The 1968 Winter Olympics, officially known as the X Olympic Winter Games, were held in 1968 Grenoble, France and opened on February 6. ... Grenoble (Franco-Provençal: Grenoblo) is a city and commune in south-east France situated at the foot of the Alps where the Drac joins the Isère River. ... Schuss was the unoffical mascot of the 1968 Winter Olympics in Grenoble, France, featuring a cartoon character wearing skis. ... The 1968 Summer Olympics, officially known as the Games of the XIX Olympiad, were held in Mexico City in 1968. ... Nickname: Location of Mexico City Coordinates: , Country Federal entity Boroughs The 16 delegaciones Founded c. ... The 1972 Summer Olympics, officially known as the Games of the XX Olympiad, were celebrated in Munich, in what was then West Germany, from 26 August to 11 September 1972. ... For other uses, see Munich (disambiguation). ... Waldi was the first offical Olympic mascot. ... The dachshund is a short-legged, elongated dog breed of the hound family. ... Trinomial name Canis lupus familiaris The dog (Canis lupus familiaris) is a domestic subspecies of the wolf, a mammal of the Canidae family of the order Carnivora. ... For other uses, see Bavaria (disambiguation). ... Otl Aicher, also known as Otto Aicher (May 13, 1922 - September 1, 1991) was one of the leading German graphic designers of the 20th century. ... The 1976 Summer Olympics, officially known as the Games of the XXI Olympiad, were celebrated in 1976 in Montreal, Quebec. ... This article needs cleanup. ... Amik was the mascot of the 1976 Summer Olympics. ... For other uses, see Beaver (disambiguation). ... The 1976 Winter Olympics, officially known as the XII Olympic Winter Games, were held in 1976 in Innsbruck, Austria. ... Innsbruck is a city in western Austria, and the capital of the federal state of Tyrol. ... The 1980 Winter Olympics, officially known as the XIII Olympic Winter Games, were celebrated in February 13 through February 24, 1980 in Lake Placid, New York, United States of America. ... For other places with the same name, see Lake Placid (disambiguation). ... For the river, see Raccoon River. ... Badge, released in the USSR The 1980 Summer Olympics, officially known as the Games of the XXII Olympiad, were held in Moscow in the Soviet Union. ... For other uses, see Moscow (disambiguation). ... Misha Misha (Миша) is the name of the Russian Bear, the mascot of the 1980 Moscow Olympic Games (the XXII Summer Olympics). ... For other uses, see Bear (disambiguation). ... Victor Chizhikov is a childrens book illustrator. ... Music sample: Olympic Fanfare and Theme composed by John Williams for the 1984 Summer Olympics in Los Angeles Problems listening to the file? See media help. ... Los Angeles and L.A. redirect here. ... Sam was the mascot of the 1984 Summer Olympics which were held in Los Angeles. ... For other uses, see Bald Eagle (disambiguation). ... Disney redirects here. ... The 1984 Winter Olympics, officially known as the XIV Olympic Winter Games, were held in 1984 in Sarajevo, Bosnia and Herzegovina, Yugoslavia. ... Map of Bosnia and Herzegovina (Sarajevo) Coordinates: , Country Entity Canton Sarajevo Canton Government  - Mayor Semiha Borovac (SDA) Area [1]  - City 141. ... Wolf Wolf Man Mount Wolf Wolf Prizes Wolf Spider Wolf 424 Wolf 359 Wolf Point Wolf-herring Frank Wolf Friedrich Wolf Friedrich August Wolf Hugo Wolf Johannes Wolf Julius Wolf Max Franz Joseph Cornelius Wolf Maximilian Wolf Rudolf Wolf Thomas Wolf As Name Wolf Breidenbach Wolf Hirshorn Other The call... Johnson winning the 100 m final The 1988 Summer Olympics, officially known as the Games of the XXIV Olympiad, were the Summer Olympic Games celebrated in 1988 in Seoul, South Korea. ... Short name Statistics Location map Map of location of Seoul. ... Hodori Hodori was the official mascot of the 1988 Summer Olympic Games in Seoul, South Korea. ... For other uses, see Tiger (disambiguation). ... Binomial name (G. Cuvier, 1823) Thibetanus bear range Synonyms Selenarctos thibetanus The Asiatic Black Bear (Ursus thibetanus or Selenarctos thibetanus), also known as the Tibetan black bear, the Himalayan black bear, or the moon bear, is a medium sized, sharp-clawed, black-coloured bear with a distinctive white or cream... See also: 1988 Summer Olympics The 1988 Summer Paralympics were the first Paralympics in 24 years that were held concurrently with the Olympics. ... The 1988 Winter Olympics, officially known as the XV Olympic Winter Games, were celebrated in Calgary, Alberta, Canada and opened by Governor General Jeanne Sauvé. The Olympics were highly successful financially as they brought in million-dollar profits. ... Calgary is a city in the province of Alberta, Canada. ... Hidy (left) and Howdy (right) the polar bear mascots. ... This article is about the animal. ... This article is about the region in Canada. ... Sheila Scott before her 1971 record-breaking trip Sheila Scott (April 27, 1922 in Worcester, Worcestershire, England – October 20, 1988 in London, England), was a British aviatrix. ... The 92 Summer Olympics, officially known as the Games of the XXV Olympiad, were held in 1992 in Barcelona, Catalonia, Spain. ... Location Coordinates : Time Zone : CET (GMT +1) - summer: CEST (GMT +2) General information Native name Barcelona (Catalan) Spanish name Barcelona Nickname Ciutat Comtal (City of Counts) Postal code 08001–08080 Area code 34 (Spain) + 93 (Barcelona) Website http://www. ... Cobi was designed by Javier Mariscal ( b. ... Woman with a guitar by Georges Braque, 1913 Cubism was an avant-garde art movement that revolutionised European painting and sculpture in the early 20th century. ... The Catalan Sheepdog is a breed of Catalan pyrenean dog used as sheepdog. ... See also: 1992 Summer Olympics The 1992 Summer Paralympics were the ninth Paralympic Games to be held. ... Javier Mariscal (born 1950 in Valencia) is an internationally-known multi-faceted designer who hails from Spain. ... The 1992 Winter Olympics, officially known as the XVI Olympic Winter Games, were celebrated in 1992 in Albertville, France. ... Albertville is a town and commune in southeast France, in the Savoie département, in the French Alps. ... The 1994 Winter Olympics, officially known as the XVII Olympic Winter Games, were celebrated in 1994 in Lillehammer, Norway. ... County Oppland District Gudbrandsdal Municipality NO-0501 Administrative centre Lillehammer Mayor (2005) Synnøve Brenden Klemetrud (Ap) Official language form BokmÃ¥l Area  - Total  - Land  - Percentage Ranked 211 477 km² 450 km² 0. ... The 1996 Summer h Olympics, formally known as the Games of the XXVI Olympiad and informally known as the Centennial Olympics, were held in 1996 in Atlanta, Georgia, United States. ... Atlanta redirects here. ... Izzy was the mascot of the 1996 Summer Olympics, an abstract figure whose name was changed from Whatizit (i. ... Look up abstract, abstraction in Wiktionary, the free dictionary. ... Look up Figure in Wiktionary, the free dictionary. ... Busch Gardens is the name of two amusement parks in the United States owned and operated by Busch Entertainment Corporation, a division of Anheuser-Busch. ... Theme Park is a simulation computer game designed by Bullfrog Productions, released in 1994, in which the player designs and operates an amusement park. ... Location in the Commonwealth of Virginia. ... For other uses of terms redirecting here, see US (disambiguation), USA (disambiguation), and United States (disambiguation) Motto In God We Trust(since 1956) (From Many, One; Latin, traditional) Anthem The Star-Spangled Banner Capital Washington, D.C. Largest city New York City National language English (de facto)1 Demonym American... The Wild Mouse, a Wild Mouse roller coaster in operation at Luna Park Sydney A Wild Mouse roller coaster (or Wildemous, Mad Mouse or Rat Run) is a type of roller coaster characterized by small cars, which seat four people or fewer and ride on top of the track, taking... See also: 1996 Summer Olympics The 1996 Paralympic Games in Atlanta, USA were the first Paralympics to get mass media sponsorship. ... The 1998 Winter Olympics, officially known as the XVIII Olympic Winter Games, were celebrated in 1998 in Nagano, Japan. ... Nagano (長野市, Nagano-shi) is the capital city of Nagano Prefecture, situated in the northern part of the prefecture near the junction of the Chikuma River and the Sai River, on the main island of HonshÅ«, Japan. ... For other uses, see Owl (disambiguation). ... For other uses, see Rabbit (disambiguation). ... See also: 1998 Winter Olympics The Seventh Winter Paralympics were held alongside the Winter Olympics in Nagano, Japan. ... The 2000 Summer Olympics or the Millennium Games/Games of the New Millennium, officially known as the Games of the XXVII Olympiad, were the Summer Olympic Games celebrated in 2000 in Sydney, New South Wales, Australia. ... This article is about the metropolitan area in Australia. ... Species Dacelo gaudichaud Dacelo leachii Dacelo novaeguineae Dacelo tyro For other uses, see Kookaburra (disambiguation). ... For other uses, see Platypus (disambiguation). ... For other senses of this word, see echidna (disambiguation). ... Matthew Hatton (born May 15, 1981) in Manchester, England, is a professional boxer, using the nickname Magic. He is a welterweight, and his trainer is Billy Graham. ... “WB” redirects here. ... Fatso the Fat-Arsed Wombat was an unofficial mascot of the Sydney 2000 Summer Olympics created and promoted by sports/comedy television program The Dream which covered the event. ... For other uses, see Wombat (disambiguation). ... This page is a candidate to be copied to Wiktionary. ... De facto is a Latin expression that means in fact or in practice. It is commonly used as opposed to de jure (meaning by law) when referring to matters of law or governance or technique (such as standards), that are found in the common experience as created or developed without... Actor and comedian Greig Pickhaver (also known as H.G. Nelson) is one half on the Australian sports comedy duo Roy and HG. The duo originally teamed up in 1986 for the Triple J radio comedy program This Sporting Life, which is still on air after 18 years and has... John Doyle John Doyle is an Australian dramatist, actor, comedian and broadcaster who is half of Australian sports comedy duo Roy and HG, where he performs under his alter-ego Roy Slaven or Rampaging Roy Slaven. ... Binomial name Gray, 1827 The Frill-necked Lizard, or Frilled Lizard also known as the Frilled Dragon, (Chlamydosaurus kingii) is so called because of the large ruff of skin which usually lies folded back against its head and neck. ... See also: 2000 Summer Olympics External links Sydney 2000 Paralympic Games - archived websites in PANDORA Categories: Summer Paralympic Games | Australian sport | 2000 in sports ... Slogan or Nickname: Island of Inspiration; The Apple Isle; Holiday Isle Motto(s): Ubertas et Fidelitas (Fertility and Faithfulness) Other Australian states and territories Capital Hobart Government Constitutional monarchy Governor William Cox Premier Paul Lennon (ALP) Federal representation  - House seats 5  - Senate seats 12 Gross State Product (2004-05)  - Product... The 2002 Winter Olympics, officially known as the XIX Olympic Winter Games, and with the theme slogan Light The Fire Within, were celebrated in 2002 in Salt Lake City, Utah, United States. ... For ships of the United States Navy of the same name, see USS Salt Lake City. ... Binomial name Lepus americanus Erxleben, 1777 The Snowshoe Hare (Lepus americanus) is a species of hare found in North America. ... For other uses, see Coyote (disambiguation). ... Binomial name Pallas, 1780 Synonyms Euarctos americanus The American Black Bear (Ursus americanus) is the most common bear species native to North America. ... This article is about the carnivorous mammals. ... See also: 2002 Winter Olympics The 2002 Olympic Winter Games, including the 2002 Winter Paralympics, were held in Salt Lake City, Utah, United States. ... The ceremony for the lighting of the flame is arranged as a pagan pageant, with priestesses dancing. ... This article is about the capital of Greece. ... Soft toys were one of the many items of mascot merchandising available at the 2004 Games. ... The term ancient Greece refers to the periods of Greek history in Classical Antiquity, lasting ca. ... This article is about the animal. ... Proteas: The official 2004 Summer Paralympics mascot The 2004 Summer Paralympics were held in Athens, Greece, from September 17 to September 28. ... The 2006 Winter Olympics, officially known as the XX Olympic Winter Games, were celebrated in Turin, Italy from February 10, 2006, through February 26, 2006. ... Torino redirects here. ... There are very few or no other articles that link to this one. ... The 2006 Winter Paralympic Games, the ninth winter Paralympics, took place in Turin, Italy from 10 to 19 March, 2006. ... The 2008 Summer Olympics (simplified Chinese: ; traditional Chinese: ; pinyin: ), officially known as the Games of the XXIX Olympiad, will be celebrated from August 8, 2008, to August 24, 2008, with the opening ceremony commencing at 08:08:08 pm CST (12:08:08 UTC) at the Beijing National Stadium in... Peking redirects here. ... The Friendlies (Chinese: ; pinyin: Fúwá; literally Good-fortune Children) are the mascots of the 2008 Summer Olympics in Beijing. ... For other uses, see Fish (disambiguation). ... Panda Bear redirects here. ... Binomial name Gaertn. ... The flame at the 2002 Winter Olympics The Olympic Flame, Olympic Fire, Olympic Torch, Olympic Light, Olympic Eye, and Olympic Sun are all names for an important marketing promotion and symbol of the Olympic Games. ... Binomial name Pantholops hodgsonii (Abel, 1826) The Tibetan antelope (Pantholops hodgsonii) is a medium-sized bovid which is about 1. ... For other uses, see Swallow (disambiguation). ... See also: 2008 Summer Olympics The 2008 Summer Paralympic Games, the thirteenth Paralympics, will be held in Beijing, China from September 6 - 17, 2008. ... Wikinews has related news: Vancouver 2010 Olympic and Paralympic Winter Games The 2010 Winter Olympics, officially known as the XXI Olympic Winter Games, are the next winter Olympics and will take place in 2010 in Vancouver, British Columbia, Canada. ... For other uses, see Vancouver (disambiguation). ... Binomial name Orcinus orca Linnaeus, 1758 Orca range (in blue) The Orca or Killer Whale (Orcinus orca) is the largest species of the oceanic dolphin family (Delphinidae). ... Trinomial name Ursus americanus kermodei The Kermode bear is a genetically-unique subspecies of bear found in the central coast of British Columbia. ... It has been suggested that Evidence regarding Bigfoot be merged into this article or section. ... Depiction of a Thunderbird on a Totem Pole The mythological Thunderbird is a mythical creature common to Indigenous spirituality in North America . ... Vancouver Island is separated from mainland British Columbia by the Strait of Georgia and the Queen Charlotte Strait, and from Washington by the Juan De Fuca Strait. ... Species See text. ...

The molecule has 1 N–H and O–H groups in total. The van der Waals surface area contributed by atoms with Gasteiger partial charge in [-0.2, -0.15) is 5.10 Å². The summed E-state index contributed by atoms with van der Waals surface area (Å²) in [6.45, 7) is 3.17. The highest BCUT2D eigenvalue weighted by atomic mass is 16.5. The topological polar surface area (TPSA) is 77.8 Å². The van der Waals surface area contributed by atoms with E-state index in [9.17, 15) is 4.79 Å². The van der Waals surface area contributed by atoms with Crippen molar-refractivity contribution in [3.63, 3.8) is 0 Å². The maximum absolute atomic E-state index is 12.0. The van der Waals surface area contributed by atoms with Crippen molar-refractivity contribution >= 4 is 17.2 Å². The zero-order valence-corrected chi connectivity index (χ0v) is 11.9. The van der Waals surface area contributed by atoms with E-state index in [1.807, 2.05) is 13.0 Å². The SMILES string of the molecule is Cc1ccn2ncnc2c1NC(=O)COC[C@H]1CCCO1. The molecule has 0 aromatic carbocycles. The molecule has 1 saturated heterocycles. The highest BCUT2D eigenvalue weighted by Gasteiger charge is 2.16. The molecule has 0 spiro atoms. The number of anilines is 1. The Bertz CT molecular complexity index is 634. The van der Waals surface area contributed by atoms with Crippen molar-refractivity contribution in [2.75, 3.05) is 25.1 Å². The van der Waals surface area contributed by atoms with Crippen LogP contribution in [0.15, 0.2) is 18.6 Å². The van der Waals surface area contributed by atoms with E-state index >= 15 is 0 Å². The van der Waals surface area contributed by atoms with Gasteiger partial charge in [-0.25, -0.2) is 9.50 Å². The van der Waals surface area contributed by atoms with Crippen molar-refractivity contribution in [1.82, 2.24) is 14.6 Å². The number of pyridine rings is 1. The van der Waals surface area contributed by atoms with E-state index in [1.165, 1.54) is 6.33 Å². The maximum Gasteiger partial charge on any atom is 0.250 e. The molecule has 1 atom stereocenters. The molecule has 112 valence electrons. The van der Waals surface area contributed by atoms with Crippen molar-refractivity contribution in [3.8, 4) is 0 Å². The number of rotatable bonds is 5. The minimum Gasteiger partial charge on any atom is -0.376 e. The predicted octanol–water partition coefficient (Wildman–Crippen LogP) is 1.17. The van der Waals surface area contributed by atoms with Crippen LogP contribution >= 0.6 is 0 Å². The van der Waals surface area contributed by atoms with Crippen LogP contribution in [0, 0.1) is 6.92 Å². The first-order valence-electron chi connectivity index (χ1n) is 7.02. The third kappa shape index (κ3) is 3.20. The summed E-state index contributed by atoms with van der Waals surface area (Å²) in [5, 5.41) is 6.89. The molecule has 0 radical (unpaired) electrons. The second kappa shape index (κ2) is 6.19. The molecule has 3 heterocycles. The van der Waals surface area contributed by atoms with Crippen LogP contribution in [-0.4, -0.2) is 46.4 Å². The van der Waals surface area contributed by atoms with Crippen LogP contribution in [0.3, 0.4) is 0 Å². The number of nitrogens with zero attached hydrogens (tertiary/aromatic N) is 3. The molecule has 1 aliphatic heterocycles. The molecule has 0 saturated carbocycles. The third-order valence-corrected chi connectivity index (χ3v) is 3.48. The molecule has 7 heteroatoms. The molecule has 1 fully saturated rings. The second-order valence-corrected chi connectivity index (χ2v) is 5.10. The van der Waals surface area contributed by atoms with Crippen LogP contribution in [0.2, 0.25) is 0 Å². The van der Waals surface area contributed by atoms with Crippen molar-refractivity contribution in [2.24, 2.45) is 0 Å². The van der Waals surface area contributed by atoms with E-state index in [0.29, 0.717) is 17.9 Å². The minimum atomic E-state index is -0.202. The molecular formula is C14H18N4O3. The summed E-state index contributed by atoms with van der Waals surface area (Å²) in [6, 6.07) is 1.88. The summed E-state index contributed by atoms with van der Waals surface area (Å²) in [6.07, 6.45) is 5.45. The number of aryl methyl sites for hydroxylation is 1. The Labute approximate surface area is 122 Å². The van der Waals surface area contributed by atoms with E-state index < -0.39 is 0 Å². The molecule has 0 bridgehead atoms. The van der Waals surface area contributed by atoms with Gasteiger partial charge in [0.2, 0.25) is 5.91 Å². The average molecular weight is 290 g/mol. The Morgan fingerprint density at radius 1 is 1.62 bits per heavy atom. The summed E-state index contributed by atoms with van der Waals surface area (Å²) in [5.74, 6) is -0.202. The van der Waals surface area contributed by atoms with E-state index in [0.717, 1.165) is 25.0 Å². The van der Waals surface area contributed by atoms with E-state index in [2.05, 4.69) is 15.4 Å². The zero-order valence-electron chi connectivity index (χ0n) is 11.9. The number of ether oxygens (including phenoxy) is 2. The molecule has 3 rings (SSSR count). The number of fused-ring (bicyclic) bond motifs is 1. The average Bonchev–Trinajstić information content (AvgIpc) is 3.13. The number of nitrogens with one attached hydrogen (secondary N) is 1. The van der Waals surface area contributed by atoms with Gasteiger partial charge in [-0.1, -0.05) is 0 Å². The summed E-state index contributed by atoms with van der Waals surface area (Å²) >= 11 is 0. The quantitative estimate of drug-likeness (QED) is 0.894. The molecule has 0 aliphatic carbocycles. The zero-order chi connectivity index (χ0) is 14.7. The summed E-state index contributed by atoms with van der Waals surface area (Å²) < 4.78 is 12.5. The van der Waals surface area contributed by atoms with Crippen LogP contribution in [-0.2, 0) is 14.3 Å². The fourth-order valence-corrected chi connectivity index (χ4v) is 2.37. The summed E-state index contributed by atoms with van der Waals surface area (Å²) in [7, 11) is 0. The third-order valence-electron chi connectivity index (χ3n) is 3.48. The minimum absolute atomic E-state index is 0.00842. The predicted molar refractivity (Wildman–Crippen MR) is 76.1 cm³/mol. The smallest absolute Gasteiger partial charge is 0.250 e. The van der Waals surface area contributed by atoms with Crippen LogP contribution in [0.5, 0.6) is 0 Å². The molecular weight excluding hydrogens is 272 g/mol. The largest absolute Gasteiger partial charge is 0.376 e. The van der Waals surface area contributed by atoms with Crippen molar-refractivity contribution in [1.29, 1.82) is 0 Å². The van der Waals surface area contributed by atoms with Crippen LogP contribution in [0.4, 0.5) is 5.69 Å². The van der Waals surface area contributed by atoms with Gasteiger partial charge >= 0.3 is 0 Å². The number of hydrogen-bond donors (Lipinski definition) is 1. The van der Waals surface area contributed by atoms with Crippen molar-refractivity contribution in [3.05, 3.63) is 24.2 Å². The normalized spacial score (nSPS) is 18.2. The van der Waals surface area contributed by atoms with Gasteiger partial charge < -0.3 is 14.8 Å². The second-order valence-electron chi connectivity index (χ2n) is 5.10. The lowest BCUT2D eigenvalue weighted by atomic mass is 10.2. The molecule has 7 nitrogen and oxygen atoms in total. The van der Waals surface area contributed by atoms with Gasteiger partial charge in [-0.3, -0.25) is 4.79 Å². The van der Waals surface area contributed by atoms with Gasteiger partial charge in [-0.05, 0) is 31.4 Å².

Criticism